11 comments on “What’s Next: The Evil GMs playtest the crap out of Next

  1. Like you I wanted to like next, but in this first playtest I found many of the same problems – which I fed back at great length. I also did find things I liked. But I guess I also realised that I came with many different expectations (as did my players based on playing 4e) that meant I had not prepared myself or them adequately for what would make this better – it was after all just a alpha test.

    Having said that, maybe next time with a few more rules, and a bit more here and there (like more jazzed up PC’s who if you wanted to strip down to play simple could be, or the monsters being a little more than just bags of HP, with little in the way to distinguish one fight from another – save creative DMing – which I must confess I didn’t employ as well as I might – I like your scene setting by the way. I think by far the most exciting part of the caves is the cultists section which does allow for more potential interaction) Having said that, it was a shame as a first stab (alpha or not) that it felt like such a difficult step to implement as I haven’t DM’d a AD&D for years and this felt like that, which made it much harder to DM straight out of the box more so than I realised and maybe partly why my players didn’t enjoy it as much as our usual 4e campaign either. I can only hope our first experience won’t put them off playtesting further iterations (although I know many people had a blast with it as is, maybe its just me being a poor DM, or being less prepared for what makes Next work better!) but we’ll have to see. I do have confidence that because of the approach WOTC is taking this can be a great game, they have show evidence of taking onboard constructive criticism, of which this is a great well reasoned piece. I’d urge you, if you haven’t already to make sure you get your feedback in via the survey, do it all in one go as you can’t return to it later and make use of the little boxes that allow you to fill in comments, only be prepared to be succinct.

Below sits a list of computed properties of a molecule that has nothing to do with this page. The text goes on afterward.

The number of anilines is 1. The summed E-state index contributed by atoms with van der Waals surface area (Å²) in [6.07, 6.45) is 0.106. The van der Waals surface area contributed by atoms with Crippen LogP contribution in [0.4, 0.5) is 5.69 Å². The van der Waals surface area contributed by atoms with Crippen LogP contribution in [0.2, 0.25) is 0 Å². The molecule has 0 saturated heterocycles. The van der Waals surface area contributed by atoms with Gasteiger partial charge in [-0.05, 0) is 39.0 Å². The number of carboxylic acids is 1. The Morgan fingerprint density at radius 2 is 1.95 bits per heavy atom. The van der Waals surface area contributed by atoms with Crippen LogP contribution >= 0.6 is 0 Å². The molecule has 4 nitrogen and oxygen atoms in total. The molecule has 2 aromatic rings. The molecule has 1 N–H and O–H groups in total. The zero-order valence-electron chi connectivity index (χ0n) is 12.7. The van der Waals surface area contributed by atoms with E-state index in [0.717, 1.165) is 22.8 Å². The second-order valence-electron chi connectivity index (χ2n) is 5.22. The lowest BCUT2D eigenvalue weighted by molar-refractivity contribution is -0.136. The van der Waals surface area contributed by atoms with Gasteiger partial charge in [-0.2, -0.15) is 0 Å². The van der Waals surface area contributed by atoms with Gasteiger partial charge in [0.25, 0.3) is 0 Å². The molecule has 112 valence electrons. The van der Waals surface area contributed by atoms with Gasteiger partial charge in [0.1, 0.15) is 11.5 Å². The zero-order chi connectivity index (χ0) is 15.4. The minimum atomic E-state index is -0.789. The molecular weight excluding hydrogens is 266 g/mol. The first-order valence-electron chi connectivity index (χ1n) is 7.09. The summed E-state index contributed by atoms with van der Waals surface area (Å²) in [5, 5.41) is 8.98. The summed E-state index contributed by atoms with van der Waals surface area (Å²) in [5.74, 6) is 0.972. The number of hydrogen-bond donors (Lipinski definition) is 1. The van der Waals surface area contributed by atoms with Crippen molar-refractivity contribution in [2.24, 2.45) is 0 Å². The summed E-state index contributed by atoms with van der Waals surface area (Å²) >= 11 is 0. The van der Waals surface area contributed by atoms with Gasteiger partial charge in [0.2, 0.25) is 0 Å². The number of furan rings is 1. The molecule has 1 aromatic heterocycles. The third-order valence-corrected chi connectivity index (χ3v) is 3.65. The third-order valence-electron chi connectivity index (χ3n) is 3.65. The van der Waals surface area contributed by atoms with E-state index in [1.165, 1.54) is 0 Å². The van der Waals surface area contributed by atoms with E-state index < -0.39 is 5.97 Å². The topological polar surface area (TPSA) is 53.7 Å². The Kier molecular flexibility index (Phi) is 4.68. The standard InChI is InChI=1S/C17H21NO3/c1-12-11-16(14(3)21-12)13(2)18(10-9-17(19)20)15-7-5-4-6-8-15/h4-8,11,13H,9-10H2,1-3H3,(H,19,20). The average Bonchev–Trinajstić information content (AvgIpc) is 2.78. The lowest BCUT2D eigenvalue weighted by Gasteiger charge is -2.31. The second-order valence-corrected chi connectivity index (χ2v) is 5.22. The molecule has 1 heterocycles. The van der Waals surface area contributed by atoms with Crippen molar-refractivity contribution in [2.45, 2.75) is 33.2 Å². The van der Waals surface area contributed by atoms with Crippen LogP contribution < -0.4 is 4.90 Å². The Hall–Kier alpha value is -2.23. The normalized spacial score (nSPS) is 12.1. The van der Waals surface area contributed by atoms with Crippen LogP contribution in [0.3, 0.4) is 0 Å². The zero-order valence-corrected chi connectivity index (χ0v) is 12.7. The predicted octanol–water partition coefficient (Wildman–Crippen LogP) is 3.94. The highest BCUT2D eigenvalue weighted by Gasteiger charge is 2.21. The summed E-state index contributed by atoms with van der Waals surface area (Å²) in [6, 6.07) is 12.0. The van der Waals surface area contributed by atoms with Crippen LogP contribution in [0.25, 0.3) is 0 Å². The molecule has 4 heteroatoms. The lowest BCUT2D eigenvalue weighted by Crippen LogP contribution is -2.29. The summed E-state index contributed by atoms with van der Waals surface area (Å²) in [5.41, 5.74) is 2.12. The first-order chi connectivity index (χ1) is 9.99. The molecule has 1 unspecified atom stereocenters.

2. Thanks for your review. I’ve read it, but I haven’t had a chance to run or play. I read someone else discussing how rogues could wear plate mail and still do as he wanted, because he’d have about the same (or better) Armor Class as he would in leather with Dex, and his Skill Mastery would prevent him from taking the penalty associated with the armor (Disadvantage).

    Seems like an epic fail, all around, which doesn’t surprise me.

    • Although surely that is the point of the beta test, to find out how these things do and clearly don’t work and to improve on them.

      • That’s my thinking. Some things, like the Rogue in plate mail, can be fixed. I’m more concerned about the thematic choices like relative agency and the level of abstraction in combat.

  3. Now I don’t know if this is down to group, but when we played it we found it very freeing to just do as we wished. We set up traps and lured monsters back into them so we could negate their advantage in numbers. In combat we did stuff like lead a hobgoblin around on a rope after impaling him with a grappling hook. We used some grid, and some theater of the mind. As a basic framework, I like most of what it does. Advantage is clean and concise. I like how healing/damage is gritty and death is a threat if you’re not careful. I also think that the ability to break up your movement is fantastic and can make fights very dynamic. Thinking of it as a PreAlpha I am not unhappy with the ruleset in the playtest packet.

    My big question would be are your players big improvisers? Do they like to try off the wall schemes or coming up with tactics on the fly in a fight? Coming up with manuvers for the fighter and the rogue was one of the highlights of our evenings with it so far. It could be though that our enjoyment was strictly because our attitude of “go nuts” is very much what Wizards is looking for in DNDNext.